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The 20th anniversary of 9/11 has come and gone, leaving us with, among other things, tons of retrospective assessments of the Global War on Terrorism. It’s time to assess the assessments! What evidence is being brandished by those who deem GWOT a success and by those who deem it a failure? And whose evidence wins?
I figured I’d try to shed some light on this situation by reading the official New York Times GWOT assessment, but I found myself immediately confused. After a headline that was clear and accurate (“20 Years On, the War on Terror Grinds Along, With No End in Sight”) came this subhead: “The failures in Iraq and Afghanistan obscure what experts say is the striking success of a multilateral effort that extends to as many as 85 countries.”
Wait. How much of a “striking success” can the war on terror be if we’re now pursuing it in “as many as 85 countries”? You don’t hear doctors say, “Our treatment of the patient’s cancer has been a striking success, and we’re now targeting more of his organs than ever with chemotherapy.”
In trying to resolve this paradox, I scanned the Times piece for the “experts” who have deemed GWOT a striking success. The only expert quoted to that effect was Daniel Benjamin (who, having been the State Department’s coordinator for counterterrorism in the Obama administration, may not be the most impartial evaluator of America’s counterterrorism effort—but I digress…). Benjamin says, “If you had said on 9/12 that we’d have only 100 people killed by jihadi terrorism and only one foreign terrorist attack in the United States over the next 20 years, you’d have been laughed out of the room.”
That may be true. There was certainly a sense, after 9/11, that we’d be lucky to go a couple of decades without another 9/11. On the other hand, you might have gotten a few laughs if you’d predicted that in two decades we’d be pursuing the war on terror in 85 countries. Especially if you showed people what that would look like on a map (assembled by Brown University’s Costs of War Project, which is where the Times got the 85 countries figure):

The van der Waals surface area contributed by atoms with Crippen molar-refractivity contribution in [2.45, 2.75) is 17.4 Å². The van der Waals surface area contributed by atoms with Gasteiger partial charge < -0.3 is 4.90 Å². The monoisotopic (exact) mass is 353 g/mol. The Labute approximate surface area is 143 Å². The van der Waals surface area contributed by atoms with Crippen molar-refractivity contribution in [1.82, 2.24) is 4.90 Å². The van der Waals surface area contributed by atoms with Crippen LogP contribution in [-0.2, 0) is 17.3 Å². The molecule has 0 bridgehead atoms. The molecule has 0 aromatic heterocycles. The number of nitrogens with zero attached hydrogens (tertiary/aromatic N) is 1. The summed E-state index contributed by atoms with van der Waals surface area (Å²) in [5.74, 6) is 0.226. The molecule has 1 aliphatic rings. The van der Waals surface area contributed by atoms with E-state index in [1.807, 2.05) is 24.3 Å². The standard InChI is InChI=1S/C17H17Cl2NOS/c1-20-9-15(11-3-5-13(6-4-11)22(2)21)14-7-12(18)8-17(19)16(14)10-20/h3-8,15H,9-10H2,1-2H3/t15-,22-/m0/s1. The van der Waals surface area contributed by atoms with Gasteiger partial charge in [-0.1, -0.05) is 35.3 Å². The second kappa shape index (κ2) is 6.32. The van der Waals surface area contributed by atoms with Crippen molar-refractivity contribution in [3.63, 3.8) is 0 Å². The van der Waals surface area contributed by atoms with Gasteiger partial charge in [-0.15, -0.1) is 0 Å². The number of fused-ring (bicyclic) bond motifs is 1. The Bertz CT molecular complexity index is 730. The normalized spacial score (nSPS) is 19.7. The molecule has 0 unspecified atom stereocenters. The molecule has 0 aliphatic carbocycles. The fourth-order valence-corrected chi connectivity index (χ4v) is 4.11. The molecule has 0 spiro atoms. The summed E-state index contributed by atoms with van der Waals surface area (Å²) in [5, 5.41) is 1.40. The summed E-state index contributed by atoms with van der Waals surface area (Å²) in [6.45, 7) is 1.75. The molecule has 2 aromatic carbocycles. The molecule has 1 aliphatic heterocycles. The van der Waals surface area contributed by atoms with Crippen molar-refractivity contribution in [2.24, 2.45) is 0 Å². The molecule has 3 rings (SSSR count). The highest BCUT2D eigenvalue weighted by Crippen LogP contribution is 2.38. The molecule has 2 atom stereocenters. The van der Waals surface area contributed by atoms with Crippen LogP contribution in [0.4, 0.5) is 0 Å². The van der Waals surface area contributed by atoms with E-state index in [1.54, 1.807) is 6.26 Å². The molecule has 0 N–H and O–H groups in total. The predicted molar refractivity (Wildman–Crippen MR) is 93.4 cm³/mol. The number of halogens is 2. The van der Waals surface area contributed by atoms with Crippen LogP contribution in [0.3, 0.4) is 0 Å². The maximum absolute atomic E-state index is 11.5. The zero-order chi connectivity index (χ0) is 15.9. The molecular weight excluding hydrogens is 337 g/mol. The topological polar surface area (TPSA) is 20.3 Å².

Or suppose that, on 9/12, you’d shown people a 2021 map of al Qaeda affiliates—plus the affiliates of something called “the Islamic State”:
So what’s going on here? Why has the war on terror gone pretty well by one metric—number of people killed in America by terrorists—and pretty badly by another: the proliferation of terrorist groups? And which metric should we use? Should we applaud or indict the various presidents who shaped and pursued the Global War on Terrorism?
I vote for indictment. I think these presidents have something in common that helps explain both metrics—and that in the long run will be seen as strategically misguided and morally problematic. Namely: All of them focused, not surprisingly, on preventing terrorist attacks in the US on their watch—but they pursued that goal in ways that aided the spread of jihadism and that have planted the seeds for more terrorism down the road.
This pattern started almost immediately after 9/11. Yes, Bush’s invasion of Afghanistan incapacitated al Qaeda in the short run—but US troops occupying a majority-Muslim country was in the long run a Godsend for terrorist recruiters, both abroad and at home. (Most of those 100 Americans killed in jihadist terrorist attacks since 9/11 were killed by people who cited as motivation US military activity in majority-Muslim countries.)
Then came the invasion of Iraq—a product of various factors, but among them, I think, Bush’s genuine belief that this war would keep weapons of mass destruction out of terrorist hands and so keep the homeland safe. Once again, US troops occupying a majority-Muslim nation would be grist for the jihadist recruiting mill. And Bush’s contribution to terrorism didn’t end there. It was amid the chaos he created in Iraq that the precursor of the Islamic State took shape—and ISIS now has affiliates in at least half a dozen countries.
President Obama, while refraining from invasions, radically ramped up the use of drone strikes. And he seems to have been guided less by a long-term anti-terrorism master plan than by an acute aversion to a big terrorist attack happening on his watch. He was said to have been shaken by the “underwear bomber”—the hapless terrorist who tried but failed to blow up a US-bound airliner less than a year into Obama’s first term—and determined not to let any such plot succeed.
The drone strike Obama launched in response to the underwear incident illustrates how little thought he gave to long-term consequences.
It targeted Anwar al-Awlaki, a Muslim cleric who had moved from America to Yemen, where he had encouraged and advised the underwear bomber. A bit of calm reflection might have led Obama to wonder whether, given the number of video lectures by Awlaki available online, turning him into a famous martyr might prove ill-advised. And indeed, in 2015 the New York Times reported: “Four years after the United States assassinated the radical cleric in a drone strike, his influence on jihadists is greater than ever… The list of plots and attacks influenced by Awlaki goes on and on. In fact, Awlaki’s pronouncements seem to carry greater authority today than when he was living, because America killed him.”